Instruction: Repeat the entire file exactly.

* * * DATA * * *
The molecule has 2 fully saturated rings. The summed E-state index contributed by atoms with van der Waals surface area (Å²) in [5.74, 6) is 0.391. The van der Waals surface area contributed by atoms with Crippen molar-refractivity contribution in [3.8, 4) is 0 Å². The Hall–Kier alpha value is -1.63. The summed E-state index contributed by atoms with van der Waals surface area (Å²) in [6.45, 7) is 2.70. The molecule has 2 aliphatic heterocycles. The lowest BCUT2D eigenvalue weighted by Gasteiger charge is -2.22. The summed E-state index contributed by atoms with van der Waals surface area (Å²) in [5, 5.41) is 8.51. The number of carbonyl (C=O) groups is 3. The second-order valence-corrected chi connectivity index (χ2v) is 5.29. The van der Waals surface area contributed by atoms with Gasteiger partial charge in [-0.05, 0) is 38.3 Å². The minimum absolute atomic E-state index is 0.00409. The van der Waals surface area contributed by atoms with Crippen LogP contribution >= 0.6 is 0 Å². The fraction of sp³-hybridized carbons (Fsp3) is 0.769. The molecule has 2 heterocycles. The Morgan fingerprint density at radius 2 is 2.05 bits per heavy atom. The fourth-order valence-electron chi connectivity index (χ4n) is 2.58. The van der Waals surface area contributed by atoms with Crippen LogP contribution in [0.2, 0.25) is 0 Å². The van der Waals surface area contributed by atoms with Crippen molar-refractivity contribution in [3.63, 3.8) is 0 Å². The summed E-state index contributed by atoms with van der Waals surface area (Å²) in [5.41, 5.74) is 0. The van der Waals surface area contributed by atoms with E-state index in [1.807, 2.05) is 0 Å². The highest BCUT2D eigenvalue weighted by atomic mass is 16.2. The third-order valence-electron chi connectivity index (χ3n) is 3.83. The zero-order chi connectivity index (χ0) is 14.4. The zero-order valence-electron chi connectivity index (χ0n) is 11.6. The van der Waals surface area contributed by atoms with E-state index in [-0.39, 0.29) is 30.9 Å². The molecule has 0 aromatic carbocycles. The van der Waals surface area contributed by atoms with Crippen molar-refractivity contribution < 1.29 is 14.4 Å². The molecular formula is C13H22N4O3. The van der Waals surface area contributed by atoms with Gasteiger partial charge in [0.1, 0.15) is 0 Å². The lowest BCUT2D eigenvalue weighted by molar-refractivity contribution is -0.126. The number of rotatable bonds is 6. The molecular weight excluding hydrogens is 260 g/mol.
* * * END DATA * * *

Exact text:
The molecule has 2 fully saturated rings. The summed E-state index contributed by atoms with van der Waals surface area (Å²) in [5.74, 6) is 0.391. The van der Waals surface area contributed by atoms with Crippen molar-refractivity contribution in [3.8, 4) is 0 Å². The Hall–Kier alpha value is -1.63. The summed E-state index contributed by atoms with van der Waals surface area (Å²) in [6.45, 7) is 2.70. The molecule has 2 aliphatic heterocycles. The lowest BCUT2D eigenvalue weighted by Gasteiger charge is -2.22. The summed E-state index contributed by atoms with van der Waals surface area (Å²) in [5, 5.41) is 8.51. The number of carbonyl (C=O) groups is 3. The second-order valence-corrected chi connectivity index (χ2v) is 5.29. The van der Waals surface area contributed by atoms with Gasteiger partial charge in [-0.05, 0) is 38.3 Å². The minimum absolute atomic E-state index is 0.00409. The van der Waals surface area contributed by atoms with Crippen LogP contribution >= 0.6 is 0 Å². The fraction of sp³-hybridized carbons (Fsp3) is 0.769. The molecule has 2 heterocycles. The Morgan fingerprint density at radius 2 is 2.05 bits per heavy atom. The fourth-order valence-electron chi connectivity index (χ4n) is 2.58. The van der Waals surface area contributed by atoms with Crippen LogP contribution in [0.2, 0.25) is 0 Å². The van der Waals surface area contributed by atoms with Crippen molar-refractivity contribution in [3.63, 3.8) is 0 Å². The summed E-state index contributed by atoms with van der Waals surface area (Å²) in [5.41, 5.74) is 0. The van der Waals surface area contributed by atoms with E-state index in [1.807, 2.05) is 0 Å². The highest BCUT2D eigenvalue weighted by atomic mass is 16.2. The third-order valence-electron chi connectivity index (χ3n) is 3.83. The zero-order chi connectivity index (χ0) is 14.4. The zero-order valence-electron chi connectivity index (χ0n) is 11.6. The van der Waals surface area contributed by atoms with E-state index in [-0.39, 0.29) is 30.9 Å². The molecule has 0 aromatic carbocycles. The van der Waals surface area contributed by atoms with Crippen molar-refractivity contribution < 1.29 is 14.4 Å². The molecular formula is C13H22N4O3. The van der Waals surface area contributed by atoms with Gasteiger partial charge in [0.1, 0.15) is 0 Å². The lowest BCUT2D eigenvalue weighted by molar-refractivity contribution is -0.126. The number of rotatable bonds is 6. The molecular weight excluding hydrogens is 260 g/mol.